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Obama Calls for the Senate to Make a Simple Majority Vote on Health-Care Reform

In a speech from the White House, President Obama called for Congress to pass health-care reform via reconciliation.

Today, President Barack Obama delivered a speech from the White House outlining his plan to move forward on health care reform.  Advocating the use of budget reconciliation in order to get disputed portions of the reform package through the Senate on a simple-majority vote, Obama pointedly said, "I believe the United States Congress owes the American people a final vote on health-care reform. We have debated this issue thoroughly. And now it deserves the same kind of up or down vote that was used for welfare reform...."

Obama called the past year's jockeying over health-care reform "a long and wrenching debate." He noted the difficulty of addressing the issue, including the risk to members of Congress in election season. "That's not an excuse for those of us who were sent here to lead," he said.

Art Levine of Working In These Times warns that some centrist Democrats are already getting cold feet on reconciliation. Sen. Kent Conrad, D-N.D., chair of the Senate Budget Committee, went on TV to declare reconciliation impossible. These guys just don’t get it. It’s reconciliation or defeat. There is no other way. Without reconciliation, the bill dies. Without a bill, the Democrats get massacred in the mid-term elections.

Health care reform to date

Quick recap: The House and the Senate have both passed health care reform bills. The original plan was to merge those two bills in a conference committee and send the final version back to both houses of Congress for a vote. However, the Democrats lost their filibuster-proof majority in the Senate when Republican Scott Brown defeated Martha Coakley in the special election in Massachusetts.

Once they recovered from their shell shock, Democrats reluctantly converged around Plan B: Let the House re-pass the Senate version of the bill, thereby skipping the step where the Senate votes on the conference report. However, the Senate bill could not pass the House in its current form. So, the Senate needs to tweak the bill to make it acceptable to the House -- either before or after the House re-passes the Senate bill. In order to make those changes without getting filibustered, the Senate Democrats will have to insert the modifications through budget reconciliation, where measures pass by a simple majority. Whew!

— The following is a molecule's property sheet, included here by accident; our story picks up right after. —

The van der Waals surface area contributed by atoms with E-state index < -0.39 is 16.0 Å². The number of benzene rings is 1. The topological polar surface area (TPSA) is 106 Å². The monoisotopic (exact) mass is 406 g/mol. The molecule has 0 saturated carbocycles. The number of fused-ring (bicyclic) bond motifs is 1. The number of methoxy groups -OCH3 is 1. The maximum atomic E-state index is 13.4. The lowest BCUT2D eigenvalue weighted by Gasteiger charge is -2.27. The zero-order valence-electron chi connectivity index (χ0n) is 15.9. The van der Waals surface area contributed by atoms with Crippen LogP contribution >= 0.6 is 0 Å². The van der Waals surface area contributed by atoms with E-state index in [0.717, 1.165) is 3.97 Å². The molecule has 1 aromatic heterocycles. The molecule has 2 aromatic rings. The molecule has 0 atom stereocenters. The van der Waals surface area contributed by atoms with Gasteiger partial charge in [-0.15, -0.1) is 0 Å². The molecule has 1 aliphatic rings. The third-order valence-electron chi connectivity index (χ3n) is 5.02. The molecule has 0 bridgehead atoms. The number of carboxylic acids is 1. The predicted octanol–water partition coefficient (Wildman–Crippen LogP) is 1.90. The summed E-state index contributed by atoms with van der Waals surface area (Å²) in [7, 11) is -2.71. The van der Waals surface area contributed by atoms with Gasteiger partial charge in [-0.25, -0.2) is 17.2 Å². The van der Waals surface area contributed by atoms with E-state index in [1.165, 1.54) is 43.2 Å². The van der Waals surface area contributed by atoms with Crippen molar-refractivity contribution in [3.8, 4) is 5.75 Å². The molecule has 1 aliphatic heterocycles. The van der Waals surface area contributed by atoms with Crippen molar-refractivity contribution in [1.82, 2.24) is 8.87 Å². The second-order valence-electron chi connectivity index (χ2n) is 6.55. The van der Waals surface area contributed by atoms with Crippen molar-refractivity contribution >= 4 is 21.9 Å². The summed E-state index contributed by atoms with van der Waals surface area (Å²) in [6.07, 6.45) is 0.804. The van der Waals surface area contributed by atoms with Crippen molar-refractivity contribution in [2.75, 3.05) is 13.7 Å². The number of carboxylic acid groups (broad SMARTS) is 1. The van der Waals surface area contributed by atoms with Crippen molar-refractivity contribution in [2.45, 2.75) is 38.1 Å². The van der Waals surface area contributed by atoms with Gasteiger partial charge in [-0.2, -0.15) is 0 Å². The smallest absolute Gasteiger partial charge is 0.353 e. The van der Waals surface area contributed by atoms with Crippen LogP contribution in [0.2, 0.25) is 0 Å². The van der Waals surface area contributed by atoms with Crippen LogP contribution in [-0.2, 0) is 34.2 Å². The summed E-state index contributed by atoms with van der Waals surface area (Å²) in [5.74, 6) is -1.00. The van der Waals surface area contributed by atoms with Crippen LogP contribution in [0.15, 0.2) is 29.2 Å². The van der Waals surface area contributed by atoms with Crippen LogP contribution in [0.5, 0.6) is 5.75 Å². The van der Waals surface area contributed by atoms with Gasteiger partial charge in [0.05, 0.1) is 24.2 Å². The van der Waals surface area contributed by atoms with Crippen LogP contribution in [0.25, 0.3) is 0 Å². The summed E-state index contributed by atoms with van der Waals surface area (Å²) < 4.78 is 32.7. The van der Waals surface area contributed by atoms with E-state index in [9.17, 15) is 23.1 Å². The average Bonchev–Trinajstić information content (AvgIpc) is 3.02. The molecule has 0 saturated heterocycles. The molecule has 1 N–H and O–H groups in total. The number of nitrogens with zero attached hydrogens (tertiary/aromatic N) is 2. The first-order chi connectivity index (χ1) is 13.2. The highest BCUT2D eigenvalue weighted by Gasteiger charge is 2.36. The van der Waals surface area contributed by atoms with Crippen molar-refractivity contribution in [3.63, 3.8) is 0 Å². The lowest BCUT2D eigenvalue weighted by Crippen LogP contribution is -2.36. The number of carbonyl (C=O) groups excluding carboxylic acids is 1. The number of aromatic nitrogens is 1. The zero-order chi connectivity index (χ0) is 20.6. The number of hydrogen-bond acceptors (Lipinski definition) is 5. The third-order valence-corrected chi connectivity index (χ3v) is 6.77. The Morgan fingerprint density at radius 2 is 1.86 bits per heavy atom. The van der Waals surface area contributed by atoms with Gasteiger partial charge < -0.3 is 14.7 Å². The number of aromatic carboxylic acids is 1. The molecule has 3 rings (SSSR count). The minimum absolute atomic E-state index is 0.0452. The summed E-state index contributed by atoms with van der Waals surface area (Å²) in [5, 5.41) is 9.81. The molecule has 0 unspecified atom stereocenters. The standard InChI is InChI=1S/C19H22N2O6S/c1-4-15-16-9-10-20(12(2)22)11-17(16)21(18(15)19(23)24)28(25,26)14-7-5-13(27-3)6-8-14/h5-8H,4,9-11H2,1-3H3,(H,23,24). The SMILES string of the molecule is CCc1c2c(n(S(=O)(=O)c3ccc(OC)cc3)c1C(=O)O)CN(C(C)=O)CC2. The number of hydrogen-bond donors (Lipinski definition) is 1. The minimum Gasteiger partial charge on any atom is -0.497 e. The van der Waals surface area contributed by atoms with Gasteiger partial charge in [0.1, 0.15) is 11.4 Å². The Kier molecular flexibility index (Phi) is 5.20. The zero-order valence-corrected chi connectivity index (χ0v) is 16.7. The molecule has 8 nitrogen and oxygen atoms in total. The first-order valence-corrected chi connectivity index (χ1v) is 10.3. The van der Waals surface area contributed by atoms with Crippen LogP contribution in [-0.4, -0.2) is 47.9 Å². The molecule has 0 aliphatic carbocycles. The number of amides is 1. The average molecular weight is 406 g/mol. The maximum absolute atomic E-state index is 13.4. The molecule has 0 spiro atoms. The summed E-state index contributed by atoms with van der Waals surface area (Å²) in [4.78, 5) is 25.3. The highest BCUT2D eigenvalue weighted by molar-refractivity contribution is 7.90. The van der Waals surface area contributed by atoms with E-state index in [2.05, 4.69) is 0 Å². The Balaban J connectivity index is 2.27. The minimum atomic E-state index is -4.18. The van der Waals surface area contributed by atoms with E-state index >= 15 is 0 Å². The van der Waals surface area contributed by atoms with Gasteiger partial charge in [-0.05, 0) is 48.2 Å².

Of course, the Republicans trying to paint Democrats as tyrants for using reconciliation. Never mind that 16 of the 22 reconciliation bills passed since reconciliation was invented in 1974 were passed by Republican majorities.

Whither the Public Option?

Reconciliation would appear to give the public health insurance option a new lease on life. The House bill has a public option, but the Senate bill doesn’t. The public option was traded away on the Senate side to forge the original filibuster-proof majority. As a procedural matter, the public option could easily be reinserted during reconciliation because it has such a direct impact on the federal budget, i.e., it would save the taxpayer a lot of money. The White House claims to support a public option. Yet Obama didn’t propose one in his health care plan last week.

Some observers take that as a sign that the White House doesn’t think the votes are there. (Cynics say it’s proof the White House never cared about the public option in the first place.) Even Sen. Tom Harkin, D-Iowa, told radio host Ed Schultz that he can’t support a public option for fear of killing the health care bill, according to Jason Hancock of the Iowa Independent. Harkin has been taking a lot of heat from progressives for refusing to join with other senators in signing a letter calling for a public option.